THE USUAL NOTE FROM LB: From the summer of 2002 to the spring of 2010, Gwen the Beautiful and I were the proud and often exhausted owners of a beautiful Ozarks property we called Cloud Creek Ranch.
In many ways, the ranch was paradise. But it was a paradise with a price that started going up before we even knew it existed. Here’s another Monday musing about our adventure and the lessons we learned.
Oh, and if y’all detect any irony, please believe me when I say it comes straight from the universe and not your kindly Uncle Larry B.
by Larry Brody
I’m always amazed at how much like humans the animals here at Cloud Creek are.
Take Emmy the Bold and her family, for example.
The two younger dogs, Decker the Giant Hearted and Belle the Wary, are the children of Emmy and the Big Red Chow Dude.
From the first moment the Dude sauntered onto our Mountain, Emmy behaved as though he was her one and only.
“Let me out! That’s my twin flame!” she shouted, doing her best to throw herself through the front window and land in the Dude’s—um—“arms.”
The Dude fathered twelve pups and stayed around to watch those we kept grow up. He protected them from forest dangers, even searched for and brought back Belle when she was lost.
But he never played with his kids. Wouldn’t let them touch him. Sometimes they quivered in fear just because he was around.
Which was less and less as Decker, especially, got bigger and bigger, and both he and Belle stopped giving ground to Daddy.
I could see that the Dude’s attitude was a source of friction between him and Emmy. He’d growl at the kids and she’d be all over him, berating him with barking that sent him packing into the woods.
And, yes, it reminded me just a little of myself. “Do the kids have to go with us everywhere?” I used to say about my five. “Isn’t Amber a little old to still be cuddling with you while we’re watching TV?”
And the ever-popular, “No, I can’t go see the life-sized monster truck you built out of Lego’s. I’m working!”
Emmy’s relationship with the Dude has cooled over the years. After months of being gone, he visited for a couple of days around Christmas, but we haven’t seen him since.
I didn’t think of this blowing out of the flames as being “child-related” until the other day as I watched Emmy play with her friend the Australian Shepherd.
The Aussie is a young dog. In fact, he’s probably younger than Emmy’s two kids. He lives across the road and has been coming over just about every day or night since the Dude’s last visit.
Emmy always reacts to his arrival joyfully, the two of them doing a little circle dance and then running off together with the kind of yapping that tells a dog lover all’s right with the world.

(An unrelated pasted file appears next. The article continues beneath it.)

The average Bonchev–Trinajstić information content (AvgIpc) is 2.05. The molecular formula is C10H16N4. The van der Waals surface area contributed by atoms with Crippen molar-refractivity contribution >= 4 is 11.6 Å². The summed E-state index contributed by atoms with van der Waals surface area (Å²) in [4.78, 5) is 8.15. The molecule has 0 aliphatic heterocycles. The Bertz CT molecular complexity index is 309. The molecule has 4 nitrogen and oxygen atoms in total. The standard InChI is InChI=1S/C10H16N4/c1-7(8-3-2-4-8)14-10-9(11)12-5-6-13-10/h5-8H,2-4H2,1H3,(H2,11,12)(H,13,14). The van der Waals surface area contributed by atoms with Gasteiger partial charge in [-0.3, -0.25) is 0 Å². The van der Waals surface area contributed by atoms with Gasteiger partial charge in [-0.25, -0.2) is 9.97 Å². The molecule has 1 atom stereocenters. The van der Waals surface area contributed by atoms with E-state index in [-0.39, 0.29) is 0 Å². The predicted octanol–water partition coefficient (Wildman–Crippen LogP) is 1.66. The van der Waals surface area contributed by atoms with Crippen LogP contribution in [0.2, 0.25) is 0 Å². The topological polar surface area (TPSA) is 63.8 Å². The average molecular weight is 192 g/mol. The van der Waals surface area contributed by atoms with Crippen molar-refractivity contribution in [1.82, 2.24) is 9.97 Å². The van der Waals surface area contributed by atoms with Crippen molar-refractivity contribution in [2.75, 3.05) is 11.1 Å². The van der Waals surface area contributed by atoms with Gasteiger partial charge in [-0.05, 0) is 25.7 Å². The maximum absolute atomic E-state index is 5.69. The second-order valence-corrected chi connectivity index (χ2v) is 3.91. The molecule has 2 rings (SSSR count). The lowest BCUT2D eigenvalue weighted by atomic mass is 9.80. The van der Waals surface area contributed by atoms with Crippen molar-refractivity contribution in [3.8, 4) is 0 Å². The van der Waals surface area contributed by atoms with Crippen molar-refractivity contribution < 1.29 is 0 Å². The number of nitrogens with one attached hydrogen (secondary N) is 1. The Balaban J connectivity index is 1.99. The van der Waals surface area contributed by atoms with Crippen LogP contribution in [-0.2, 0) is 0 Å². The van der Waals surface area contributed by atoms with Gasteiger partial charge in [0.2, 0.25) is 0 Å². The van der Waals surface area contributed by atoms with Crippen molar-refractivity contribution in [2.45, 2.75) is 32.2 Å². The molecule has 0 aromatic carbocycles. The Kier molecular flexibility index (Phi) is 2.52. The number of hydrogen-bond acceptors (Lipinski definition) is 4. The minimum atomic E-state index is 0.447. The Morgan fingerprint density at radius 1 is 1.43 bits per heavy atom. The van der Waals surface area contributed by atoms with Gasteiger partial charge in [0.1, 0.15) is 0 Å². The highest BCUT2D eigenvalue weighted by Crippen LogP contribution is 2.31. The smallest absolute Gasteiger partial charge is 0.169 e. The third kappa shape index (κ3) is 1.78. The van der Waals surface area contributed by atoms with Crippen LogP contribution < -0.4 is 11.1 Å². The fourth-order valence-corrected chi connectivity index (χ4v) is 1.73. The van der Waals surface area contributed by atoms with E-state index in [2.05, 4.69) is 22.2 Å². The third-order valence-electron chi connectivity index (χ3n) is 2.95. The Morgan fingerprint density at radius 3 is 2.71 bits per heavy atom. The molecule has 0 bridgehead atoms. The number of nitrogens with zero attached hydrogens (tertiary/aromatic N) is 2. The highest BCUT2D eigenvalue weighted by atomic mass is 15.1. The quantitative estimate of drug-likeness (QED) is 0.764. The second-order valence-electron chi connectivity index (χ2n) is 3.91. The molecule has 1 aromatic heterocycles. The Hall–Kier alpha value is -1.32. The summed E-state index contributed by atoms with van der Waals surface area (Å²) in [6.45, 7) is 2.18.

Decker and Belle like him too, but they show their reactions in different ways.
Decker’s cool about it. I think it’s a guy thing because he and the Aussie exchange sniffs and do a little licking and that’s that.
Which is a far cry from how Decker reacts to other dogs that try to come around. They get the kind of growl that raises the hair on the back of your neck. You know the sound—guaranteed to send bears, or maybe Big Red Chow Dudes, back into the woods.
Belle, on the other hand, loses her usual shyness whenever the Aussie is around and bounds to him like a gleeful young woman. He bounds back, and they run and wrestle and run some more, then roll around wrestling again until exhaustion ends the game.
And you know what Emmy does while this is going on?
With a motherly smile.
The look on her face is an amazing combination of excitement, contentment, and love.
When Emmy caught me looking at her the other day she barked out a laugh.
“Look at them,” she said. “Isn’t it wonderful how the kids love him so much? And how he loves the kids?”
“He’s a good one,” I said. “Even if he won’t let me get close enough to pet him.”
“Another sign of how good he is,” Emmy said. “He’s smart. He knows the risks of dealing with humans in these hills.”
Belle yelped as the Australian Shepard grabbed her too hard. Quickly, he let go—and she grabbed him in return. Emmy raised her head the way a human would raise her shoulders to shrug.
“He’s no Big Red Chow Dude, that’s for sure,” I said to her.
“He’s a family man,” Emmy said. And then she plunged into the play. The dogs raced into the corral, zigging and zagging, then beyond it, through the trees.
A wave of regret swept over me. I went into the house. Picked up the phone. Started calling my sons and daughters.
It’s late, but maybe I’ve still got time.